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    Reporters Without Borders said in it’s 2005 special report titled “Xinhua: the world’s biggest propaganda agency”, that “Xinhua remains the voice of the sole party”, “particularly during the SARS epidemic, Xinhua has for last few months been putting out news reports embarrassing to the government, but they are designed to fool the international community, since they are not published in Chinese.”
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Review: China in 2008– the CCP started to lose its stranglehold (2)

Posted by Author on December 29, 2008

The Diplomat, Australia, 24-Dec-2008 –

Government insider turned dissident writer Jennifer Zeng asks whether 2008 will be remembered as the year the CCP started to lose its stranglehold over China

(Cont’d)

Pollution, corruption, food adulteration

The Paralympics had barely drawn to a close when news of the poisoned milk powder broke. If the Sanlu Group had not been partly owned by New Zealand’s Fonterra and launched an investigation, thousands more babies might be dying from the results of melamine poisoning. The authorities had known there was a problem since December 2007, but it was all hushed up because of the Olympics.

Food and water contamination is a massive problem in China. Zhou Qing, award-winning author of What Kind of God – A Survey of the Current Safety of China’s Food, warned years ago that food security could ultimately spark the collapse of the CCP, and there are increasing signs that the people are less accepting of the situation. Certainly the statistics make sobering reading.

Over 40 per cent of drinking water in rural China falls short of government standards, animal feed is almost universally tainted with melamine, excessive pesticides and chemical fertilisers are used to boost yields, and harmful antibiotics are widely administered to control disease in seafood and livestock. Talcum powder is routinely added to flour and rice is chemically whitened. And yet, miraculously, the CCP is still able to ensure access to the best-quality organically grown produce for party officials.

Throughout 2008, the CCP has used the global financial crisis to reinforce the superiority of the country’s social system. In reality, though, China is far from immune. Its stock market has plunged by nearly two-thirds in the 11 months to September and the economy remains sluggish, with large numbers of factories going bankrupt as international demand for Chinese-made consumer goods slides. According to the State Planning and Development Commission, nearly 70,000 small- to medium-sized companies went out of business in the first half of 2008.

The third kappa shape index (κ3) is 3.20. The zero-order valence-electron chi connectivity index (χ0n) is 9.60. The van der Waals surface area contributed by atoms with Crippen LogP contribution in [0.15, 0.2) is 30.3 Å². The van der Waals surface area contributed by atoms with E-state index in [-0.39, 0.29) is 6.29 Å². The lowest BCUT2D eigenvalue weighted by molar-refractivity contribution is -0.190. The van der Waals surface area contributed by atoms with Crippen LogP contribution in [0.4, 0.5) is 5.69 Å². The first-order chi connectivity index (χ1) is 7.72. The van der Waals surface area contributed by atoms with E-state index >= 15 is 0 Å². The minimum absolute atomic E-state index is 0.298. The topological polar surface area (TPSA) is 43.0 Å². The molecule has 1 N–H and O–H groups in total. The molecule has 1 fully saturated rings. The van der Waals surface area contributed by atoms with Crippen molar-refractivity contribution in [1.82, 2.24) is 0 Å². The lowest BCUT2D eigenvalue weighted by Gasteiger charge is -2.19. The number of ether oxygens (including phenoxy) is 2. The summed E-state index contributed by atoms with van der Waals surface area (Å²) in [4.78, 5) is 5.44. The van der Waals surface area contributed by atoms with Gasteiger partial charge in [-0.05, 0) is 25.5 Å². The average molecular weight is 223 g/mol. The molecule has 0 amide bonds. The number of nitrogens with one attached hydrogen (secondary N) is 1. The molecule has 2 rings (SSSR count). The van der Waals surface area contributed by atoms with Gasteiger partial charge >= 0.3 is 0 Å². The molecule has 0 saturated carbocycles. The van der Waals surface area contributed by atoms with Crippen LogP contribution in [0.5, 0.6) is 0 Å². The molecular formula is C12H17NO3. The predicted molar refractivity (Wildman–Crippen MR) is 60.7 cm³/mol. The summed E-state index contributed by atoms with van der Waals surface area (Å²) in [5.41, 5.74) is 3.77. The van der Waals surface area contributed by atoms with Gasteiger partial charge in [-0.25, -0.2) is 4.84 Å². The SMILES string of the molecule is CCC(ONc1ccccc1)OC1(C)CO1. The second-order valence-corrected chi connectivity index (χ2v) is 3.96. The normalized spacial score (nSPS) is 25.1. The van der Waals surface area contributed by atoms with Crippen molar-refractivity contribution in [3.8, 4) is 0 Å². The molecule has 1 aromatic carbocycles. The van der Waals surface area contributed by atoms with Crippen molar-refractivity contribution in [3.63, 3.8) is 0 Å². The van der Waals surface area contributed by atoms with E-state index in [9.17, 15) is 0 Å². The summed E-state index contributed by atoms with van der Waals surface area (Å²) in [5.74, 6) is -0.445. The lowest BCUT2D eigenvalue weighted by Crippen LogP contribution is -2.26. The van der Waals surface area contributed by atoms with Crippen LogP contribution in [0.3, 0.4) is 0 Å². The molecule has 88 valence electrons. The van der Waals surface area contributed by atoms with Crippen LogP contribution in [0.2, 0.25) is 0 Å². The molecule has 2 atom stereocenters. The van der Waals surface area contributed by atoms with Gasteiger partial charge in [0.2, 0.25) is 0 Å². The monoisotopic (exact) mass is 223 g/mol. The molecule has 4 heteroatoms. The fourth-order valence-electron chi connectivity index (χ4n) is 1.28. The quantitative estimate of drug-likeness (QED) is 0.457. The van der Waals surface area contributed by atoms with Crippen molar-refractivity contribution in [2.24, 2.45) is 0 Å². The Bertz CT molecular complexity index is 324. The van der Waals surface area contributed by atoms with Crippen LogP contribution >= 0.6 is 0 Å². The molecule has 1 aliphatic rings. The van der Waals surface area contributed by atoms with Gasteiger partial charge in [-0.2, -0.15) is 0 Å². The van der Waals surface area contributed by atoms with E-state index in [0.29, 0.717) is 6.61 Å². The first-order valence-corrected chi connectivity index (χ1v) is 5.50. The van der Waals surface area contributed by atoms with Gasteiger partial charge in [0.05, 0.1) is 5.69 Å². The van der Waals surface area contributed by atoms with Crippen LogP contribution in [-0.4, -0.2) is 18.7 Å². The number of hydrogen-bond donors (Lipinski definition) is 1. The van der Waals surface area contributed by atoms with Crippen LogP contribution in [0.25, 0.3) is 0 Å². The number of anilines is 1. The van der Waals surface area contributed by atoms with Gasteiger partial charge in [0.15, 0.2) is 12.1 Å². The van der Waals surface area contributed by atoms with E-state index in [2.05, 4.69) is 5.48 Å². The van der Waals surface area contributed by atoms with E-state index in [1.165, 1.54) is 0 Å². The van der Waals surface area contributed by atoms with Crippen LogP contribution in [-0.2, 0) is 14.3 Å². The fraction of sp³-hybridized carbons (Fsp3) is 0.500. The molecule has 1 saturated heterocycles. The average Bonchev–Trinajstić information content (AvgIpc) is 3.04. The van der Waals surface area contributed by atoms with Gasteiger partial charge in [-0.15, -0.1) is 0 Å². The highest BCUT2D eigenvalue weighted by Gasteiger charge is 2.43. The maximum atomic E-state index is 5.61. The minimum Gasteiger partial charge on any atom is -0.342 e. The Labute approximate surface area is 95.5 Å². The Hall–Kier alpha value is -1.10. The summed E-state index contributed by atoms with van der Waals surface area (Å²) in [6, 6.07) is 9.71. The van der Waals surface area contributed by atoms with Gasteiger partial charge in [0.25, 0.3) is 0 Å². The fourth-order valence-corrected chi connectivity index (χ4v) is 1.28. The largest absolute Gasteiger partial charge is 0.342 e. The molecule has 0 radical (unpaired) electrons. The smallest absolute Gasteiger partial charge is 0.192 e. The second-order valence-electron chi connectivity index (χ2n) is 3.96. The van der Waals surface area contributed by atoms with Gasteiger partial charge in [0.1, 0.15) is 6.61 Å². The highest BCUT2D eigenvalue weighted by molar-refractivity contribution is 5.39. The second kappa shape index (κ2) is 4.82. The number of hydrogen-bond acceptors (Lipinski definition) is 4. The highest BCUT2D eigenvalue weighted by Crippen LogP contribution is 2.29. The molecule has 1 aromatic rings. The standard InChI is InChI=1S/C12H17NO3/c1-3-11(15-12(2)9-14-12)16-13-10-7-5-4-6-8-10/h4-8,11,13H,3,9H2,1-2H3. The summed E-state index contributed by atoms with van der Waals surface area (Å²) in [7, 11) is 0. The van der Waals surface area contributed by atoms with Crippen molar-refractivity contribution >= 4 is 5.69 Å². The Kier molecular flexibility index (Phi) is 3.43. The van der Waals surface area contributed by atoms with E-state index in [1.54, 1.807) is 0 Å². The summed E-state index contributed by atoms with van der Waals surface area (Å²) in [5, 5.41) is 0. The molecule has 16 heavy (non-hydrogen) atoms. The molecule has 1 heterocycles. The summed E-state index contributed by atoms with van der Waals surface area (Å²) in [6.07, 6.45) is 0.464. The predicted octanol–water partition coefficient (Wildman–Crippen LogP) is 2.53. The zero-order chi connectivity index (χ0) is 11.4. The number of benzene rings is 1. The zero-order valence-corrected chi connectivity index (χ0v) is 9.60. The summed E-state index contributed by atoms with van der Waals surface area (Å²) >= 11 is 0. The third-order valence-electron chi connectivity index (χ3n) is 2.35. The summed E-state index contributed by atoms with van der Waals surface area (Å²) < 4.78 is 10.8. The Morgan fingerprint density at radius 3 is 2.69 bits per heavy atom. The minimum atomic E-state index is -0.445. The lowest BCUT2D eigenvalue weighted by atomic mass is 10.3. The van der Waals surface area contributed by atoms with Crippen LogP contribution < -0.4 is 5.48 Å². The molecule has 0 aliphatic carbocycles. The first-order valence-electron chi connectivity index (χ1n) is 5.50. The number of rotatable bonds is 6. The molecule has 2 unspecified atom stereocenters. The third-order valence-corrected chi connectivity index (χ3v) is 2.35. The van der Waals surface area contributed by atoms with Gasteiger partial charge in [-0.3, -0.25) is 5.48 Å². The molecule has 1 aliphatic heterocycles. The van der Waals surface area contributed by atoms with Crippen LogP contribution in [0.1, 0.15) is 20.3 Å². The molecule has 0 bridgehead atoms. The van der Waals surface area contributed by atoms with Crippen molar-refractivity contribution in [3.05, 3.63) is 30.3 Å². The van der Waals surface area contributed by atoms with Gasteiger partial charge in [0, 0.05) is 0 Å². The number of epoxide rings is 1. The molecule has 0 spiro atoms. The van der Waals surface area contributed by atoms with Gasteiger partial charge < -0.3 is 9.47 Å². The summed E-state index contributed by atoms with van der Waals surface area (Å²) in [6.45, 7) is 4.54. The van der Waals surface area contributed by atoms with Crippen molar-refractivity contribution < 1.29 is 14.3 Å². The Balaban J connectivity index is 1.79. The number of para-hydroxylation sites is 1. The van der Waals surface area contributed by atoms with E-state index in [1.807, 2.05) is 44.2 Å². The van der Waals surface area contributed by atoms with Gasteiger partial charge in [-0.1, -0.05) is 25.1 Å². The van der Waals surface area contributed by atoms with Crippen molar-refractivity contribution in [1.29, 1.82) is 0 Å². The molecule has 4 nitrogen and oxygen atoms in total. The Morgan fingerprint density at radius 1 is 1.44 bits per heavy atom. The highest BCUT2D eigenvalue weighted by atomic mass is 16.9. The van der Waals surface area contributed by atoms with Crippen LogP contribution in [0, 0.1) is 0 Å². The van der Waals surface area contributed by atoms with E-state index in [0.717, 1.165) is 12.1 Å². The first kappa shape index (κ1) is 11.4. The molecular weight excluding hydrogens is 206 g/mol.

It is these factors and their associated social repercussions that most threaten the CCP’s monopoly on political power. As well as the poor and hungry, beneficiaries of Party patronage, who had grown extremely rich in previous years, are known to be unhappy that their worth has been cut by 50 per cent of late.

Meanwhile corruption, rampant throughout the financial markets, has reached epidemic levels among government officials, and people have finally had enough. In August, 28-year-old Yang Jia allegedly broke into the Zhabei Branch of Shanghai’s Bureau of Public Security, where 2700 police officers were working, and stabbed six policemen to death and wounded four more.

In any normal society, this would be horrific news. Yet 90 per cent of bloggers and Internet users in China showed sympathy and support for Yang after rumours spread that he had been badly treated by police in the past. At his second trial in October, in a display of public dissatisfaction with the regime, more than 1000 supporters gathered outside the court to support Yang. One man held a huge banner that read, The knight-errant will endure forever. Many others shouted, ‘Overthrow the fascist government! Overthrow the Chinese Communist Party! Yang Jia is a hero!’ A small group was even bold enough to wear T-shirts displaying Yang Jia’s photo. The protests were to no avail, however, as Yang was executed in November.

It is a measure of the level of anger at social injustice and the bias of the judicial system that so many people, including ‘Bird’s Nest’ Olympic Stadium designer Ai Weiwei, should publicly support a suspected cop-killer. And the prevailing mood of dissatisfaction is growing. Riots are now a daily occurrence, including in June when an attempted police cover-up over the assault and death of a teenage girl triggered large-scale violence in Guizhou Province. Up to 100,000 are reported to have participated in the riot, with 160 office buildings and 40 cars torched. (to be cont’d)

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The Diplomat

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